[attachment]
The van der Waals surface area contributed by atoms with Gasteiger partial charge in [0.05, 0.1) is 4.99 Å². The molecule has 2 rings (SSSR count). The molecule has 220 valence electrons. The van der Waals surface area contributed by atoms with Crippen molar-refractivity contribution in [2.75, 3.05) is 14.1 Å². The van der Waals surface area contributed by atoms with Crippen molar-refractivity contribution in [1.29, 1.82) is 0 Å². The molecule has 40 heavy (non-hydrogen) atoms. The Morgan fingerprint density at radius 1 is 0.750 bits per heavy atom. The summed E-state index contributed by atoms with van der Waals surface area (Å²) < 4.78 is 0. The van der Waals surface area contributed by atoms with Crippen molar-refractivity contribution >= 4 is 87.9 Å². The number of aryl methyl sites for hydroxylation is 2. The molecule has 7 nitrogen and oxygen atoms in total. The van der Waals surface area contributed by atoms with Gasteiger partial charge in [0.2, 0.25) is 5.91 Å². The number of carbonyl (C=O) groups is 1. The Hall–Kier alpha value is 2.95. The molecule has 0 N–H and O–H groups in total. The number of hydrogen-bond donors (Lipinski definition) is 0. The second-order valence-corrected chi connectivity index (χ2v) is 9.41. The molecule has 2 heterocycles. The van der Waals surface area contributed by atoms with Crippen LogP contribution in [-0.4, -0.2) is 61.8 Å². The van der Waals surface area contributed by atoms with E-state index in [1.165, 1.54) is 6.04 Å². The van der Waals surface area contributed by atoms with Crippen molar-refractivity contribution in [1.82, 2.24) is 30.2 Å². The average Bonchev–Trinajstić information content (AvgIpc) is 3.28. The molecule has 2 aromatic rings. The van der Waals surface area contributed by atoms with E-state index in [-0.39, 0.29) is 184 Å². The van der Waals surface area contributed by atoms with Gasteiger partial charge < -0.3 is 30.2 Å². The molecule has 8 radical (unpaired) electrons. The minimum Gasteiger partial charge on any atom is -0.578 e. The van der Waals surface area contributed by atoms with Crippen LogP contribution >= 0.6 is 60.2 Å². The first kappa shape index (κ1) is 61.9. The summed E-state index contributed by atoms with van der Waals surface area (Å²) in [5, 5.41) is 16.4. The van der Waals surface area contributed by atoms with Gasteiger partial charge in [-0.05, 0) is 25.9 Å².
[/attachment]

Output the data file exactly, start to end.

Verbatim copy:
The van der Waals surface area contributed by atoms with Gasteiger partial charge in [0.05, 0.1) is 4.99 Å². The molecule has 2 rings (SSSR count). The molecule has 220 valence electrons. The van der Waals surface area contributed by atoms with Crippen molar-refractivity contribution in [2.75, 3.05) is 14.1 Å². The van der Waals surface area contributed by atoms with Crippen molar-refractivity contribution in [1.29, 1.82) is 0 Å². The molecule has 40 heavy (non-hydrogen) atoms. The Morgan fingerprint density at radius 1 is 0.750 bits per heavy atom. The summed E-state index contributed by atoms with van der Waals surface area (Å²) < 4.78 is 0. The van der Waals surface area contributed by atoms with Crippen molar-refractivity contribution >= 4 is 87.9 Å². The number of aryl methyl sites for hydroxylation is 2. The molecule has 7 nitrogen and oxygen atoms in total. The van der Waals surface area contributed by atoms with Gasteiger partial charge in [0.2, 0.25) is 5.91 Å². The number of carbonyl (C=O) groups is 1. The Hall–Kier alpha value is 2.95. The molecule has 0 N–H and O–H groups in total. The number of hydrogen-bond donors (Lipinski definition) is 0. The second-order valence-corrected chi connectivity index (χ2v) is 9.41. The molecule has 2 heterocycles. The van der Waals surface area contributed by atoms with Crippen LogP contribution in [-0.4, -0.2) is 61.8 Å². The van der Waals surface area contributed by atoms with E-state index in [1.165, 1.54) is 6.04 Å². The van der Waals surface area contributed by atoms with Crippen molar-refractivity contribution in [1.82, 2.24) is 30.2 Å². The average Bonchev–Trinajstić information content (AvgIpc) is 3.28. The molecule has 2 aromatic rings. The van der Waals surface area contributed by atoms with E-state index in [-0.39, 0.29) is 184 Å². The van der Waals surface area contributed by atoms with Gasteiger partial charge < -0.3 is 30.2 Å². The molecule has 8 radical (unpaired) electrons. The minimum Gasteiger partial charge on any atom is -0.578 e. The van der Waals surface area contributed by atoms with Crippen LogP contribution >= 0.6 is 60.2 Å². The first kappa shape index (κ1) is 61.9. The summed E-state index contributed by atoms with van der Waals surface area (Å²) in [5, 5.41) is 16.4. The van der Waals surface area contributed by atoms with Gasteiger partial charge in [-0.05, 0) is 25.9 Å².